Now that we’re done with evaluating the media’s fascination with polls and the horse race of presidential campaigns, which seem to prevent many substantive stories about candidates from rising above the noise, let’s talk about another important election day component that is obsessed with politics as sport: You.
Nate Silver was on The Daily Show last night, taking something of a victory lap because he wasn’t as wrong as the other statistical wizards when it came to predicting the race for president.
But make no mistake, Silver was wrong. He was wrong the entire race. He was wrong the day before the election. He was wrong when Florida went for Trump.
Now the statistical experts will tell you he wasn’t wrong because he gave Trump a chance of winning and that’s the way numbers work. And that’s true. Silver wasn’t wrong because he never said Donald Trump couldn’t win.
But that’s not the way people use numbers and that’s where those obsessed with numbers — people who have turned politics into a fantasy football game — come in.
“I am confused by why people in America are so obsessed with the polls,” Trevor Noah commented.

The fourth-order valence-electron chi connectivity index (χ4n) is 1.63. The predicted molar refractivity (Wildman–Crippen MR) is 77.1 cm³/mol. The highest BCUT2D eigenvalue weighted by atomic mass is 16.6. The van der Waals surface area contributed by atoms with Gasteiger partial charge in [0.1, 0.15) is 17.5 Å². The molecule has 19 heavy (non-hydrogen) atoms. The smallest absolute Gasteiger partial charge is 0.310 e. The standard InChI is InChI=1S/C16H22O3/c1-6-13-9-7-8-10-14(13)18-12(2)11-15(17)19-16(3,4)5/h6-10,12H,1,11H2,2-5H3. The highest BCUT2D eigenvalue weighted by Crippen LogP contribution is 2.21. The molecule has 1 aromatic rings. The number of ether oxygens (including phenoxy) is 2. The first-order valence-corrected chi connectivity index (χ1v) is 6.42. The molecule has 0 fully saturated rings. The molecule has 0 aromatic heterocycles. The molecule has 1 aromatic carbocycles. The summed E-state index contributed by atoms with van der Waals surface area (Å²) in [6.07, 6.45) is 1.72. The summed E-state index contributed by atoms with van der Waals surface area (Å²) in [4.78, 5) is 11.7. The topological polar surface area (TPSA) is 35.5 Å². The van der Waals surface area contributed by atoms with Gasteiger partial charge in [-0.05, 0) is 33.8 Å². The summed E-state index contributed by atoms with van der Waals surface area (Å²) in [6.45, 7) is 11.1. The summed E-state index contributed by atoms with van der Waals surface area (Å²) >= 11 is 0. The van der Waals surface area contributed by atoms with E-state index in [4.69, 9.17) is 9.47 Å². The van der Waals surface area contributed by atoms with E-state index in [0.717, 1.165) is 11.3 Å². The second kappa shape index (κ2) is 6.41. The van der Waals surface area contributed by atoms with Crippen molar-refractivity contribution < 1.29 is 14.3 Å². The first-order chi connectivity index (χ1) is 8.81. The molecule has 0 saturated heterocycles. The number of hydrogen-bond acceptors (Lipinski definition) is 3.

Here’s the full clip, which you should watch while you consider this question: Why do you find Silver’s predictions valuable in your role in the democratic process? Other than entertainment, what does it contribute to the need for an informed electorate?
Silver tried to claim that his service to America cautions it not to take anything for granted.
But, if you believe some analysts — and why would you? — many people didn’t turn out to vote because they looked at Silver’s work and figured Clinton could win without their help. If true, how is that not a form of voter suppression?
Silver similarly predicted the Chicago Cubs would win the World Series but if the Cleveland Indians had won, he wouldn’t have been wrong, the theory goes. Tell that to the bookies, son.
What he should have said is politics isn’t a game, don’t pay attention to him, don’t pay any attention to the polls, and don’t spend your time factoring into your evaluation of the candidates how anyone else intends to vote.